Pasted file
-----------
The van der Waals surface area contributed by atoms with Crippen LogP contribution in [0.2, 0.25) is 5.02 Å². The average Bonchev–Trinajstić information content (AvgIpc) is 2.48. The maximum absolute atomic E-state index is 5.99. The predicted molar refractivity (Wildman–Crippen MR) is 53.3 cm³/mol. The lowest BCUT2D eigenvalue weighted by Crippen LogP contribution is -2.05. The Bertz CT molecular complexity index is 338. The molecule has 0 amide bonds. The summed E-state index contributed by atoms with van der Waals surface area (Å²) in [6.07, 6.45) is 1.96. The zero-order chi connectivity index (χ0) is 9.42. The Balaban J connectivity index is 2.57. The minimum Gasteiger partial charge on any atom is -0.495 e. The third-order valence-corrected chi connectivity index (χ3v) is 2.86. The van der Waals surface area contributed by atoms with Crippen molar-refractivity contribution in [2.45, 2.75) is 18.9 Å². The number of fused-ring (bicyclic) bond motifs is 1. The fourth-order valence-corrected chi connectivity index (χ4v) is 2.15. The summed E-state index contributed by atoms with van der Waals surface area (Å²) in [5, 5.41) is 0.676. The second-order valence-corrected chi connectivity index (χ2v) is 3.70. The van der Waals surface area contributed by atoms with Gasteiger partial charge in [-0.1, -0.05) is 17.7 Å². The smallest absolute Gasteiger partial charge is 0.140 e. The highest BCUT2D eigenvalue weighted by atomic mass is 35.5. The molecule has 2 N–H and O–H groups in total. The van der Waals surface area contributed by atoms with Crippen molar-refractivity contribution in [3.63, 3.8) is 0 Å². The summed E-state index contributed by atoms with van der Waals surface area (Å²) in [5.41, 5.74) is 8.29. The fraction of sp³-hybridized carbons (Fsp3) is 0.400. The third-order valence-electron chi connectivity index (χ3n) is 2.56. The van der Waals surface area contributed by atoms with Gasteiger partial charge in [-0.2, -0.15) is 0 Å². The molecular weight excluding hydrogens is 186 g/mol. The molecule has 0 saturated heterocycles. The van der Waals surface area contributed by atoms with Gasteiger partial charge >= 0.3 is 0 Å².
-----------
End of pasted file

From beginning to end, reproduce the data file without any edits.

The van der Waals surface area contributed by atoms with Crippen LogP contribution in [0.2, 0.25) is 5.02 Å². The average Bonchev–Trinajstić information content (AvgIpc) is 2.48. The maximum absolute atomic E-state index is 5.99. The predicted molar refractivity (Wildman–Crippen MR) is 53.3 cm³/mol. The lowest BCUT2D eigenvalue weighted by Crippen LogP contribution is -2.05. The Bertz CT molecular complexity index is 338. The molecule has 0 amide bonds. The summed E-state index contributed by atoms with van der Waals surface area (Å²) in [6.07, 6.45) is 1.96. The zero-order chi connectivity index (χ0) is 9.42. The Balaban J connectivity index is 2.57. The minimum Gasteiger partial charge on any atom is -0.495 e. The third-order valence-corrected chi connectivity index (χ3v) is 2.86. The van der Waals surface area contributed by atoms with Crippen molar-refractivity contribution in [2.45, 2.75) is 18.9 Å². The number of fused-ring (bicyclic) bond motifs is 1. The fourth-order valence-corrected chi connectivity index (χ4v) is 2.15. The summed E-state index contributed by atoms with van der Waals surface area (Å²) in [5, 5.41) is 0.676. The second-order valence-corrected chi connectivity index (χ2v) is 3.70. The van der Waals surface area contributed by atoms with Gasteiger partial charge in [-0.1, -0.05) is 17.7 Å². The smallest absolute Gasteiger partial charge is 0.140 e. The highest BCUT2D eigenvalue weighted by atomic mass is 35.5. The molecule has 2 N–H and O–H groups in total. The van der Waals surface area contributed by atoms with Crippen molar-refractivity contribution in [3.63, 3.8) is 0 Å². The summed E-state index contributed by atoms with van der Waals surface area (Å²) in [5.41, 5.74) is 8.29. The fraction of sp³-hybridized carbons (Fsp3) is 0.400. The third-order valence-electron chi connectivity index (χ3n) is 2.56. The van der Waals surface area contributed by atoms with Gasteiger partial charge in [-0.2, -0.15) is 0 Å². The molecular weight excluding hydrogens is 186 g/mol. The molecule has 0 saturated heterocycles. The van der Waals surface area contributed by atoms with Gasteiger partial charge >= 0.3 is 0 Å².